Written by @kristenshylin_
Did you know that until last month, all disciplinary records of NYPD officers were kept hidden from the public under the New York state law’s order?
All officers’ disciplinary records, including civilians’ complaints and investigators’ conclusions, were kept a secret. In fact, when investigators spoke up about their findings, they were terminated.
The city investigator who revealed the record of former NYPD officer Daniel Pantaleo, who killed Eric Garner in 2014, was forced out of office in 2017. On the other hand, the officer who choked the unarmed civilian to death was not fired until 2019.
The tragic police killing of George Floyd influenced civil rights and social justice activists to resume their mission to repeal statue 50-a, which lawfully covers up the officer’s disciplinary records.
State lawmakers voted to repeal the provision, but federal Judge Katherine Polk Failla issued a temporary restraining order, blocking the release of records after police unions sued the city. On Wednesday, Failla barred the New York Civil Liberties Union from disclosing the department’s discipline records, CBS 6 reported.
Despite the judge’s order, on Sunday, ProPublica released the database obtained by New York’s Civilian Complaint Review Board.
” Today, we are making this information public and, with it, providing an unprecedented picture of civilians’ complaints of abuse by NYPD officers as well as the limits of the current system that is supposed to hold officers accountable,” the company’s editor Eric Umansky wrote.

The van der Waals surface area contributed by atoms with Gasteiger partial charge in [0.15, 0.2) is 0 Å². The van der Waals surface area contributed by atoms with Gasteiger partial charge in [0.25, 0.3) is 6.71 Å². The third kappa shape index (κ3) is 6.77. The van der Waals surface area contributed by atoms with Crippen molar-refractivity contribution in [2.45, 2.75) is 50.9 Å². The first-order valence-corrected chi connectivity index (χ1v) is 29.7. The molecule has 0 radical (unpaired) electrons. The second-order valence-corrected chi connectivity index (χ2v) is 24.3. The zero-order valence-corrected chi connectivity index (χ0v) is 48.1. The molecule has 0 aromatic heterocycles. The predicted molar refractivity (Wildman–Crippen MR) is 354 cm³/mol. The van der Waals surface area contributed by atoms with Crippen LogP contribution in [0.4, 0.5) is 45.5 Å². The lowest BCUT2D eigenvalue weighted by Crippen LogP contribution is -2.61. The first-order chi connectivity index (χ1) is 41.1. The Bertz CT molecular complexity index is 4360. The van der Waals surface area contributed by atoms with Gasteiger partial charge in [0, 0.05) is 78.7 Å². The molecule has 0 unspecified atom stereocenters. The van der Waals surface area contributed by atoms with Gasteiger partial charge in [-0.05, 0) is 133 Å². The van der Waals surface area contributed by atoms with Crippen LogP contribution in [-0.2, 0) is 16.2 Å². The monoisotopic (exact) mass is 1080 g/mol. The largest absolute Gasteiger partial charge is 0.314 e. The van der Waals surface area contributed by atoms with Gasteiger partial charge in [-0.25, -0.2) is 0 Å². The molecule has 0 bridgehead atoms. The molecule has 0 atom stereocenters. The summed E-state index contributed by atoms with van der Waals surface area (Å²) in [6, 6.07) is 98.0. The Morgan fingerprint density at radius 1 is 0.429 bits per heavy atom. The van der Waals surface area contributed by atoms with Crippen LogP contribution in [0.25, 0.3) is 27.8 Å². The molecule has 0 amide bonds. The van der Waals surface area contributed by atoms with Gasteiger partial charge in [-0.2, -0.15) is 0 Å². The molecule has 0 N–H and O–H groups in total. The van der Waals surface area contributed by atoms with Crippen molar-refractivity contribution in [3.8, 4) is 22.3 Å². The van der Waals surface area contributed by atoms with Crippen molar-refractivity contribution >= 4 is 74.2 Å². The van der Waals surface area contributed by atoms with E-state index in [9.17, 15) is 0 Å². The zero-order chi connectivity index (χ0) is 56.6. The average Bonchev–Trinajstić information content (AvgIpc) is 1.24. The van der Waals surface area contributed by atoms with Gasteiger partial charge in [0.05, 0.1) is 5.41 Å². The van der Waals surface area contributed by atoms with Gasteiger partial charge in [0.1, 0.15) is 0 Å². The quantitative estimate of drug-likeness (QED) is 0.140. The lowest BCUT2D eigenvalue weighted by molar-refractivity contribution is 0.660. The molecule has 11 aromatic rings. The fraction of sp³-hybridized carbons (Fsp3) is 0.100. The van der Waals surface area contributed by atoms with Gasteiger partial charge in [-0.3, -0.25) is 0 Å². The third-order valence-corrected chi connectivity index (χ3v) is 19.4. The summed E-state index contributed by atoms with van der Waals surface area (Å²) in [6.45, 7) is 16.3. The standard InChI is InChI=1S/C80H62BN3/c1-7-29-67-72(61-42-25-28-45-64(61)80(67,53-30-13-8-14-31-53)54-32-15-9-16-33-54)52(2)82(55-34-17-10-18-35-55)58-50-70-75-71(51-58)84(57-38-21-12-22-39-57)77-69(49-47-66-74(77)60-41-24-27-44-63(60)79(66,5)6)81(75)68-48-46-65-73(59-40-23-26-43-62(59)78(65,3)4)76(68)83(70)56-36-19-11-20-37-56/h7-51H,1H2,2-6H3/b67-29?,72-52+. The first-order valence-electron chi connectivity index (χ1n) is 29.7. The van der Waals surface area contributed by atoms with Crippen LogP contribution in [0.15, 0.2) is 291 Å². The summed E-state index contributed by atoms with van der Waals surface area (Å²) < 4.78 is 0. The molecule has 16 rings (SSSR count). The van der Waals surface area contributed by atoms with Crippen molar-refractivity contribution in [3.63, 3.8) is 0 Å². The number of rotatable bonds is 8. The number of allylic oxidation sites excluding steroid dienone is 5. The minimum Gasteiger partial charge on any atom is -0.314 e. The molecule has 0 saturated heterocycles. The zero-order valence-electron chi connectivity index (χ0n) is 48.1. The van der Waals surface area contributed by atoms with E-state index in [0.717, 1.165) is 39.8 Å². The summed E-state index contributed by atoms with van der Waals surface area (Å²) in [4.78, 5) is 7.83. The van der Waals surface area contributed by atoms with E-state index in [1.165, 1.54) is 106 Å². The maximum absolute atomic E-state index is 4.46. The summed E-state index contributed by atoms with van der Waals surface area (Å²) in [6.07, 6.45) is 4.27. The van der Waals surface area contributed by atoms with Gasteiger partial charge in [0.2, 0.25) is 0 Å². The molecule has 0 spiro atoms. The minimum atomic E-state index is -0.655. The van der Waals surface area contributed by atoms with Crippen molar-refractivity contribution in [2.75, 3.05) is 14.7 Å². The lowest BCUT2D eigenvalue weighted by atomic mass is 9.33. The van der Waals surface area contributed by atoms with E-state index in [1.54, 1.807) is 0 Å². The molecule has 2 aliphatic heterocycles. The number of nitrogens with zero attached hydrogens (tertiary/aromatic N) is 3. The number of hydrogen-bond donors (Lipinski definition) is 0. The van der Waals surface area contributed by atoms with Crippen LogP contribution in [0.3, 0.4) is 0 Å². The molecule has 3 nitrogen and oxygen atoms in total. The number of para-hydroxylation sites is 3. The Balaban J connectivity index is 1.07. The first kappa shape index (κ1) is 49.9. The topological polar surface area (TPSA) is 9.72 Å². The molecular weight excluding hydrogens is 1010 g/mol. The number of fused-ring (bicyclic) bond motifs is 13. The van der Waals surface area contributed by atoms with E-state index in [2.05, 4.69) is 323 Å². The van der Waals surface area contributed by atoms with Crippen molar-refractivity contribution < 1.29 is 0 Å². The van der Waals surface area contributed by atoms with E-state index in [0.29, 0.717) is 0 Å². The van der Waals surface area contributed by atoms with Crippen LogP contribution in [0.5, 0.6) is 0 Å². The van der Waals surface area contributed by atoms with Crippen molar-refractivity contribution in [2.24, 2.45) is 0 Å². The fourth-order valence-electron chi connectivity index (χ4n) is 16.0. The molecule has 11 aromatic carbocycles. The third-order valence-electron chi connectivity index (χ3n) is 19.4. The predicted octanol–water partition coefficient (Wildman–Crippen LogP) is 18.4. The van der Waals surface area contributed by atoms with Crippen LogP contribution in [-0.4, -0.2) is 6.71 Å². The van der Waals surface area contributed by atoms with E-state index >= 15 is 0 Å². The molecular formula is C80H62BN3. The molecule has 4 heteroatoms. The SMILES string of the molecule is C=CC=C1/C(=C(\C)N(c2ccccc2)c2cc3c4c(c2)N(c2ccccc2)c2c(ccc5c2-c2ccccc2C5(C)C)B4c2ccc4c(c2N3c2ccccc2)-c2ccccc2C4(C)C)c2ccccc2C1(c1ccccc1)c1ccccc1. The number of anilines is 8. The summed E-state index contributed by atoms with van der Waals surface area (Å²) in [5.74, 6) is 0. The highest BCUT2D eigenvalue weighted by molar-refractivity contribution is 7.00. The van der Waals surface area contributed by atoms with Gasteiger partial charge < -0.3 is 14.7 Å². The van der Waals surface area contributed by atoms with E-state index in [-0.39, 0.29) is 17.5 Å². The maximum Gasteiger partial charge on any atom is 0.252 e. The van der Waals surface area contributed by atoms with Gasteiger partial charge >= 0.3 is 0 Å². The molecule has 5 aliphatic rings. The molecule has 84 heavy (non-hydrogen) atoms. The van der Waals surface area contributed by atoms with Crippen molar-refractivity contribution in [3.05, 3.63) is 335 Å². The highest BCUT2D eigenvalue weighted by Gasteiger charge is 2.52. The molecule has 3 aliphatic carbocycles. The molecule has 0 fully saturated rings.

ProPublica, who is not a part of the existing lawsuit, released the database, which revealed 4,000 officers out of 36,000 had at least one allegation against them proved by CCRB.
The published records show that 303 active-duty officers have had five or more confirmed allegations against them.
Furthermore, the data listed about 5,000 complaints of “physical force,” about 2,000 of “frisk,” and at least 600 of “gun pointed.”
ProPublica’s editor in chief Stephen Engelberg said that the database gives the people of New York City a glimpse of how authorities have handled police misconduct claims.
” We understand the arguments against releasing this data. But we believe the public good it could do outweighs the potential harm,” Engelberg said.
Unions for city police officers, firefighters, and corrections officers, who sued the city to prevent the disclosure of the disciplinary records, said they are defending the privacy and reputations of “hard-working public safety employees.”
” This is not a challenge to the public right to know. This is not about transparency. We are defending privacy, integrity, and the unsullied reputations of thousands of hard-working public safety employees,” union spokesman Han Sheinkopf said.